Taking an eco-tour is a great way to see the highland forests and waterfalls. The Nam Ha NPA is the fourth largest protected area in Laos and also the fourth largest protected area in the subtropical forest zone of Northern Indochina.
Bokeo is tucked in the north-west corner of Laos between Thailand and Myanmar, a mountainous province home to a rich mixture of flora and fauna and 34 different ethnic groups. Bokeo has one of the last remaining populations of black-cheeked gibbons in Laos, and an innovative canopy forest camp called the Gibbon Experience has been developed to provide travelers with the opportunity to see and hear the gibbons.
Having rediscovered a population of Black Gibbons, once thought to be extinct, the Gibbon Experience now works to grow their numbers. They also have programs to rehabilitate animals orphaned by poachers as well as elephants displaced domesticated elephants. In the last year, they have helped to rehabilitate one black gibbon, four civet cats and two macaques.
Bohol has hills that roll gently around lush forests and grassy meadows. Marine life – from schools of tiny reef fish to bigger pods of dolphins and whales – teem in the surrounding waters. It is essentially an agricultural province, with rice, coconut and corn as main produce. Fishing is a major industry and handicrafts from this area is famous throughout the country.
Palawan is made up of 1768 islands and is the second largest province of the Philippines. It is rated by National Geographic Traveler magazine as the best island destination in East and Southeast Asia region in 2007, and the 13th best island in the world having “incredibly beautiful natural seascapes and landscapes. The island has had a Biosphere Reserve status since early 1990s, showing local interest for conservation and sustainable development”.
Koh Kong is mostly known to people as the passage town to and from Thailand, or a convenient stop-over for a visa run from Thailand. It’s generally a quiet town, but there many reasons to stay in and around Koh Kong for more than one night and experience the scenic beauty it has to offer. Located on the South-West corner of Cambodia, Koh Kong city, the capital of Koh Kong province, is a large forested area with mangroves, rivers, and tropical islands. Around the town is the Bay of Thailand, Koh Kong island, the country of Thailand, and mountains and jungles. There’s a few eco-tourist lodges outside the town in the jungle and on the rivers, and hundreds of kilometers of unspoiled jungles for the real adventurer. Many destinations are only accessible by foot, boat, motorcycle or cow.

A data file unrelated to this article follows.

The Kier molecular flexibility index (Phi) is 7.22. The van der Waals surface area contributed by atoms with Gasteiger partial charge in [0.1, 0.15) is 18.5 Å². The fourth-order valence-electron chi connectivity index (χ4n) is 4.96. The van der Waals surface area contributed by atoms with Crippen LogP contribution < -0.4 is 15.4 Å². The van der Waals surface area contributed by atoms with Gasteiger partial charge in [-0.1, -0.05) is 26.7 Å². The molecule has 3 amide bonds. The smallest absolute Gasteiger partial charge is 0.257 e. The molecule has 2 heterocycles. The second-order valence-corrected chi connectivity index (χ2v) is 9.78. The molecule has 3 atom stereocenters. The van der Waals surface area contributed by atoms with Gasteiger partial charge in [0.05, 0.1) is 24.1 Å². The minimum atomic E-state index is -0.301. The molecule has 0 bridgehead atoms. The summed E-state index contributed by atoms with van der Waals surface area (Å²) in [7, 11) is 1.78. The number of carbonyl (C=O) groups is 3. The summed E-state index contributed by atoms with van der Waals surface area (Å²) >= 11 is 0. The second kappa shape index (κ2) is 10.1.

Chiang Rai province is also known for its attractive destinations replete with beautiful mountain and valley views. Blessed with a cool climate, the region boasts many scenic areas. Important districts that offer beautiful views of the river, mountains, and valleys are Amphoe Maw Fa Luang, Amphoe Wiang Kaen, and the Amphoe Wiang Pa Pao. Of these, the Amphoe Wiang Pa Pao has excellent Thailand attractions. For instance, the Bo Nam Ron hot spring situated in the Tambon Me Chedi Mai area of Wiang Pa Pao is an excellent destination for a relaxing Chiang Rai tourism experience. The Khun Chae National Park in the Wiang Pa Pao district is also a top destination for adventure enthusiasts; the park is best known for its campy atmosphere. Visitors interested in adventurous Chiang Rai travel will find several hilltops, cliffs, jungles, and beautiful waterfalls to explore.
Ninh Binh in Vietnam is an outstanding destination with stunning landscapes including Cuc Phuong National Park and the towering limestone peaks rising from the Tam Coc valley, called the “Inland Ha Long” and Van Long Nature Reserve. Escape the stresses of the city for a couple of day into an area that compliments a mix of adventure and relaxation.
Cuc Phuong National Park is the oldest national park in Vietnam. Located only 120km southwest of Hanoi and nestled between the provinces of Ninh Binh, Hoa Binh and Thanh Hoa, Cuc Phuong boasts engaging cultural and wildlife heritage and enchanting scenery. Magnificent limestone mountains rise up majestically from the green rice-terraces and traditional stilt houses of the Muong hill-tribe. Covered in a dense forest they form a habitat for some of Asia’s rarest species. It is no wonder that researchers, naturalists, enthusiasts and conservationists alike are drawn to this corner of the world.